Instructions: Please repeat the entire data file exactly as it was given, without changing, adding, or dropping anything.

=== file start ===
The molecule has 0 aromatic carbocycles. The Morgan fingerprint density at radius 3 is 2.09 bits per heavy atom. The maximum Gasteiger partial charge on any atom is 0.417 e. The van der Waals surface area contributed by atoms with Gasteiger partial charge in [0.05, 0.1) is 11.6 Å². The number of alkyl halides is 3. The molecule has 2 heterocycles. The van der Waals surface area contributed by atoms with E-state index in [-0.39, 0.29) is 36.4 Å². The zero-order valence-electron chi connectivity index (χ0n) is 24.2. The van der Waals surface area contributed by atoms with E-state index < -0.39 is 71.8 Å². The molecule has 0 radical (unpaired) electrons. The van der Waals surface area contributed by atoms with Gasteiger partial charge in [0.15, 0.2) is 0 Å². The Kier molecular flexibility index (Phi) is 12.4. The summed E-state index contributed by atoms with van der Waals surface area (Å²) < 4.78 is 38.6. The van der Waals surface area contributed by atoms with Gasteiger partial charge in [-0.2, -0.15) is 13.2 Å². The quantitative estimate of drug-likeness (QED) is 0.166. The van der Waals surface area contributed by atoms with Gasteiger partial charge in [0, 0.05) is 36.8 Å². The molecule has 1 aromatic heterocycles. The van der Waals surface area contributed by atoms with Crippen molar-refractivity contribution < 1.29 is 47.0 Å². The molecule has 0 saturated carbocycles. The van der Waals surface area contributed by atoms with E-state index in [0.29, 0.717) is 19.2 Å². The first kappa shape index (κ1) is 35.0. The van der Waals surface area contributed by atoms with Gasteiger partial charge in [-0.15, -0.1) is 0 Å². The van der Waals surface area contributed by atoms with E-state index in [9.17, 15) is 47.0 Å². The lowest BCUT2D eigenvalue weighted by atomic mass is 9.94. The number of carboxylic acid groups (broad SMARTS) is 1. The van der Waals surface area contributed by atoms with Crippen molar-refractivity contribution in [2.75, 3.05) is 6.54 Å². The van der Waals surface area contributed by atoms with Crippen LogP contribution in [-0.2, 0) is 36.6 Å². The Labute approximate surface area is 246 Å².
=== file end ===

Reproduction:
The molecule has 0 aromatic carbocycles. The Morgan fingerprint density at radius 3 is 2.09 bits per heavy atom. The maximum Gasteiger partial charge on any atom is 0.417 e. The van der Waals surface area contributed by atoms with Gasteiger partial charge in [0.05, 0.1) is 11.6 Å². The number of alkyl halides is 3. The molecule has 2 heterocycles. The van der Waals surface area contributed by atoms with E-state index in [-0.39, 0.29) is 36.4 Å². The zero-order valence-electron chi connectivity index (χ0n) is 24.2. The van der Waals surface area contributed by atoms with E-state index < -0.39 is 71.8 Å². The molecule has 0 radical (unpaired) electrons. The van der Waals surface area contributed by atoms with Gasteiger partial charge in [0.15, 0.2) is 0 Å². The Kier molecular flexibility index (Phi) is 12.4. The summed E-state index contributed by atoms with van der Waals surface area (Å²) < 4.78 is 38.6. The van der Waals surface area contributed by atoms with Gasteiger partial charge in [-0.2, -0.15) is 13.2 Å². The quantitative estimate of drug-likeness (QED) is 0.166. The van der Waals surface area contributed by atoms with Gasteiger partial charge in [0, 0.05) is 36.8 Å². The molecule has 1 aromatic heterocycles. The van der Waals surface area contributed by atoms with Crippen molar-refractivity contribution < 1.29 is 47.0 Å². The molecule has 0 saturated carbocycles. The van der Waals surface area contributed by atoms with E-state index in [0.29, 0.717) is 19.2 Å². The first kappa shape index (κ1) is 35.0. The van der Waals surface area contributed by atoms with Gasteiger partial charge in [-0.15, -0.1) is 0 Å². The van der Waals surface area contributed by atoms with E-state index in [9.17, 15) is 47.0 Å². The lowest BCUT2D eigenvalue weighted by atomic mass is 9.94. The number of carboxylic acid groups (broad SMARTS) is 1. The van der Waals surface area contributed by atoms with Crippen molar-refractivity contribution in [2.75, 3.05) is 6.54 Å². The van der Waals surface area contributed by atoms with Crippen LogP contribution in [-0.2, 0) is 36.6 Å². The Labute approximate surface area is 246 Å².